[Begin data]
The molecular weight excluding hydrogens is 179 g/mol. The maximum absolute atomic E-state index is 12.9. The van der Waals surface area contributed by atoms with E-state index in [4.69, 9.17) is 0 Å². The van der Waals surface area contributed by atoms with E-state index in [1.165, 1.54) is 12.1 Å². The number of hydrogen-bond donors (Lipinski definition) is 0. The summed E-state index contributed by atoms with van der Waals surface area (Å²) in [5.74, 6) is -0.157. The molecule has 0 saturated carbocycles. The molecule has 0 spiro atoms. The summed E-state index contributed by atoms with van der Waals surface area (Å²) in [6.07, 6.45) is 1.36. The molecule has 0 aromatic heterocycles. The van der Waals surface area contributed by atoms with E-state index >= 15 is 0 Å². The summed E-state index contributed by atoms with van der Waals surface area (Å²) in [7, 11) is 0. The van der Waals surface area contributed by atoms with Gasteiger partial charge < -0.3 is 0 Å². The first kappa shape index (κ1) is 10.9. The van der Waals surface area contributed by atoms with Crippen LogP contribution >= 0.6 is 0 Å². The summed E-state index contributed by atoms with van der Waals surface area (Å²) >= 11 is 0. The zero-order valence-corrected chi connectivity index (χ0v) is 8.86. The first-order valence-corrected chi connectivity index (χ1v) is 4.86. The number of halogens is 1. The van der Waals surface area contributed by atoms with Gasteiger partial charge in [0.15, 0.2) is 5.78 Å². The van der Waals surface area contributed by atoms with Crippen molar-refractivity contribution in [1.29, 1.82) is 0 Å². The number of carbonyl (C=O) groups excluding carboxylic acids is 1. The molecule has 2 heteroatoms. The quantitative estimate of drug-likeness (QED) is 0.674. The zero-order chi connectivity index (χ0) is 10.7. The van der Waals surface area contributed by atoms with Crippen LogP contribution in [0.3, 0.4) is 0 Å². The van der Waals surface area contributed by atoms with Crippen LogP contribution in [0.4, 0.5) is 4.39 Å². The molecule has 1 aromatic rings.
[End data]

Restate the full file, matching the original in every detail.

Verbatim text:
The molecular weight excluding hydrogens is 179 g/mol. The maximum absolute atomic E-state index is 12.9. The van der Waals surface area contributed by atoms with E-state index in [4.69, 9.17) is 0 Å². The van der Waals surface area contributed by atoms with E-state index in [1.165, 1.54) is 12.1 Å². The number of hydrogen-bond donors (Lipinski definition) is 0. The summed E-state index contributed by atoms with van der Waals surface area (Å²) in [5.74, 6) is -0.157. The molecule has 0 saturated carbocycles. The molecule has 0 spiro atoms. The summed E-state index contributed by atoms with van der Waals surface area (Å²) in [6.07, 6.45) is 1.36. The molecule has 0 aromatic heterocycles. The van der Waals surface area contributed by atoms with E-state index >= 15 is 0 Å². The summed E-state index contributed by atoms with van der Waals surface area (Å²) in [7, 11) is 0. The van der Waals surface area contributed by atoms with Gasteiger partial charge < -0.3 is 0 Å². The first kappa shape index (κ1) is 10.9. The van der Waals surface area contributed by atoms with Crippen LogP contribution >= 0.6 is 0 Å². The summed E-state index contributed by atoms with van der Waals surface area (Å²) >= 11 is 0. The zero-order valence-corrected chi connectivity index (χ0v) is 8.86. The first-order valence-corrected chi connectivity index (χ1v) is 4.86. The number of halogens is 1. The van der Waals surface area contributed by atoms with Gasteiger partial charge in [0.15, 0.2) is 5.78 Å². The van der Waals surface area contributed by atoms with Crippen molar-refractivity contribution in [1.29, 1.82) is 0 Å². The number of carbonyl (C=O) groups excluding carboxylic acids is 1. The molecule has 2 heteroatoms. The quantitative estimate of drug-likeness (QED) is 0.674. The zero-order chi connectivity index (χ0) is 10.7. The van der Waals surface area contributed by atoms with Crippen LogP contribution in [0.3, 0.4) is 0 Å². The van der Waals surface area contributed by atoms with Crippen LogP contribution in [0.4, 0.5) is 4.39 Å². The molecule has 1 aromatic rings.